Diners looking for a place to relax and enjoy a good beverage and creative dish, should make plans to spend some time in downtown Griffith.

Grindhouse Cafe, located on Broad Street, is a cozy eatery specializing in coffee, tea, assorted pastries and creative sandwiches and salads.

The restaurant, celebrating its 4th anniversary this week, features a casual homey setting with cafe-style tables and chairs, colorful couches and a large blackboard menu at the entrance.

During a recent Monday evening visit to the restaurant, there were a few tables occupied with diners enjoying a mix of coffee and tea beverages as well as pastries and sandwiches.

Although there was about an hour before closing time, customers were still trickling into the eatery to order carry-out items in addition to those choosing to be seated to enjoy a late dinner.

After surveying the blackboard menu, we decided on a tea drink and a sandwich for our meal.

The Bleu Cheese Beef Bomb ($6.95) attracted our attention from its tasty description on the menu and The Cinnamon Girl ($3.66) tea drink  was also a selection that was out of the ordinary.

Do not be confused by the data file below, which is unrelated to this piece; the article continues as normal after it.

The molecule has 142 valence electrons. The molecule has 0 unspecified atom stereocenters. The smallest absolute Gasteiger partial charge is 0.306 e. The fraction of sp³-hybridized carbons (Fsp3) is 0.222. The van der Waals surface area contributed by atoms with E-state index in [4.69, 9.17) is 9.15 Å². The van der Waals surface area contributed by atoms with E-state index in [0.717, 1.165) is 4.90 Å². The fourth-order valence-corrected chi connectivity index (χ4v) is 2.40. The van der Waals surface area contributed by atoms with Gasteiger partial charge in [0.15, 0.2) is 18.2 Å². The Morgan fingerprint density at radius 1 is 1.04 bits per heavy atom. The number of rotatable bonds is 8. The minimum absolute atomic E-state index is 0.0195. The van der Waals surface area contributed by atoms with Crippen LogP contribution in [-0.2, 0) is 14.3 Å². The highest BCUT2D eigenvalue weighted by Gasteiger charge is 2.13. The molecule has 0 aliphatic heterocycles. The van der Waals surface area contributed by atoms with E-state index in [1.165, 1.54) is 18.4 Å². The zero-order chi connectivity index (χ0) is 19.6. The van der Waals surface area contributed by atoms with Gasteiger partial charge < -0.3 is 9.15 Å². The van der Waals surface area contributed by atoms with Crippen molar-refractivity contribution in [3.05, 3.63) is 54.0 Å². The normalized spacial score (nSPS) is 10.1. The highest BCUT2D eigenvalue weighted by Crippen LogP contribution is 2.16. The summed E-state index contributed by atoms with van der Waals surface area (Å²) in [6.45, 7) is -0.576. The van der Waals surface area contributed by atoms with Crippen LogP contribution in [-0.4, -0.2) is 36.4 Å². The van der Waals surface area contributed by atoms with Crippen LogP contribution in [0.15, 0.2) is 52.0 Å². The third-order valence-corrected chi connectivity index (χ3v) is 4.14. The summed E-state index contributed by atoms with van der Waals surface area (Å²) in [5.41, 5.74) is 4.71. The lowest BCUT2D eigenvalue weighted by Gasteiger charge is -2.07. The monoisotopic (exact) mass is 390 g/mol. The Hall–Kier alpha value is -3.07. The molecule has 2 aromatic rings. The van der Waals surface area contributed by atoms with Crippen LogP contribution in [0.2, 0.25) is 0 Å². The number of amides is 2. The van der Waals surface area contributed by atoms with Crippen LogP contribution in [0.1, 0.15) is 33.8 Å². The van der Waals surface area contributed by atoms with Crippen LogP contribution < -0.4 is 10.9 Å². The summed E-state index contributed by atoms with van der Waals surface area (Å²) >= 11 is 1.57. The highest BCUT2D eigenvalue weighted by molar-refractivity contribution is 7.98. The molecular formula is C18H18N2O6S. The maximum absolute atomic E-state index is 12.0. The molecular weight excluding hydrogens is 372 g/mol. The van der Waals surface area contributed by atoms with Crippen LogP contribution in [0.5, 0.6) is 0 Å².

Grindhouse Cafe fills a ciabatta roll with bleu cheese, caramelized onions, spring mix, aged horseradish cheddar and roast beef for the Beef Bomb. It proved to be a filling choice and we even saved a portion of the sandwich for leftovers the next day.

The Cinnamon Girl  tea beverage featured a flavorful blend of cinnamon plum tea with caramel. Customers can order it hot or iced. For that warm Monday night, iced was definitely the way to go.

Other items on Grindhouse Cafe's menu include various coffees from Lattes and Americano to Cappuccino, Cafe Au Lait and Mocha to other beverages such as Italian Soda, Hot Chocolate and Smoothies.

Various food items include Pulled Pork, Croque Grindhouse and Chicken Salad Sandwiches to breakfast items such as the Bikin Eggs Burrito and Jammin' Ham.

Diners won't go wrong stopping in to the cafe for a quick carry-out or spending time for a meal there.

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Eloise writes about food and entertainment for The Times, subjects she has covered for over two decades in and around the Region. She was the youngest of eight children in a Chicago household filled with fantastic cooks and artists.